Social Media for Homeless Pets

I have been interning for Animal Humane New Mexico since June 2012 and their social media presence has become one of my favorites to keep up with. Working there, I’m naturally an animal lover and a lot of the posts are about pets who have been there for a while who finally found homes, about how we just received a bunch of puppies from another town, or how we just received a huge donation. So it’s always very fun, lighthearted and uplifting to look at the posts from Animal Humane. Plus, I get to see pictures of adorable pets.

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The Facebook page is very bright, with lots of stories, photos and videos. On Twitter, the posts are more like quick updates. They often post about mobile adoption events or post links to Instagram photos or YouTube videos that have been recently uploaded. I don’t think many questions get asked on Twitter so there isn’t much of a need for Twitter conversations but the Facebook page is definitely utilized as a sort of question and answer forum on the posts. The YouTube channel is used to post commercials that have been made, promo videos on specific pets, and as a sort of news update on things going on within Animal Humane.

What I like about Animal Humane’s social media presence is that it’s fun. They’re not afraid to take chances and post silly things a lot with serious, important things. Recently, they posted a link to a parody of a Macklemore song and it was hilarious! They’ve done a great job creating a following within the Albuquerque area. The Facebook page has over 7,000 likes and I think it’s because of the diversity in the posts. It’s not the same things over and over again and they keep it interesting.

I definitely see bits of myself in their branding. I’d like to think of myself as an upbeat, lighthearted person and that’s what I see in their social media. They are also able to keep that same tone strong between social media and traditional advertising. The billboards and local television commercials translate well and are very apparently the same organization that they show on Facebook. I’m grateful I’ve been able to intern there and see what makes a successful social media presence.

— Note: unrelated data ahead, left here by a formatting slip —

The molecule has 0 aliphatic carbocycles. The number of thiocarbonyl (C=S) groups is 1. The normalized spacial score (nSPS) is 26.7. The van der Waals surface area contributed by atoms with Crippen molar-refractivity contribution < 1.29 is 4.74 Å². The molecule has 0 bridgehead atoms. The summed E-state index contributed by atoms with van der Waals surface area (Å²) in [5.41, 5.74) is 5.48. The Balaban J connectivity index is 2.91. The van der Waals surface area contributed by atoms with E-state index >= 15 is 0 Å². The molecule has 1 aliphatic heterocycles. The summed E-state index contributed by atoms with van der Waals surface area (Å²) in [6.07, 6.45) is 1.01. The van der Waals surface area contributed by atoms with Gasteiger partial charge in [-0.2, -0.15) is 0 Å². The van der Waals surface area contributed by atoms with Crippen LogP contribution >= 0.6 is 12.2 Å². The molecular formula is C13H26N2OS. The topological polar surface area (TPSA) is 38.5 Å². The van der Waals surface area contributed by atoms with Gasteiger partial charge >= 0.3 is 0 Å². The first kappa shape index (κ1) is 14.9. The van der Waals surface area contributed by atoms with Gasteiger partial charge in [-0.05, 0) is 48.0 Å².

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On Storytelling:

Videography is an amazing tool that has been available for years but now is easily accessible and simple to use for the masses. In the case of Rachel Beckwith’s story, after her tragic death, 1.26 million dollars were raised for charity:water for her ninth birthday wish. On the first anniversary of her death, Rachel’s mom and grandparents were able to visit Ethiopia and see some of the 60,000 wells that were made in her honor. A heartwarming and impactful video was shot, edited and published on that same day. In the six months since it’s posting it’s had nearly 520,000 views which I find astonishing for a nonprofit organization, even one as popular as charity:water. 

Videographer Jamie Pent did a wonderful job at capturing the story’s emotion and impact on the villages while maintaining the viewer’s attention. Ira Glass, of “This American Life” did a series of videos on storytelling. In this series, he explains that most of his time is spent looking for a good story to cover. If Rachel’s story had not have been so special, obviously the video would not have been successful.

Glass also mentions Gestalt Theory in his talk, saying that in the end, you want to end up with something that is greater than the sum of its parts. In doing so, Glass says there could be some action, then talk about it, more action, talk about it some more, and then hopefully a moment of reflection. I think Pent’s charity:water video did a good job with this because although the video itself may not have called for a “moment of reflection” on their part, it did cause the viewers to have that moment because Rachel was so selfless at such a young age.

I think in my own videos, I would like to put to use some of Glass’s storytelling techniques and find interesting stories to tell in an intriguing way. I think one of the most noteworthy points he made was on the subject of “good taste.” Glass said if you have good taste, you could make something and know it’s not the best and that you can keep improving. Obviously not having good taste can be a hindrance to your work but if you already think your work is great, you won’t see yourself as having room to improve or even know what a good benchmark is.

I can definitely apply this to graphic design because I know what good design is, and I know my work is definitely not up to par yet but I know what I’m working toward.  Glass’s storytelling techniques are applicable to any area of creative work and I look forward to seeing how we all put these to use in the future.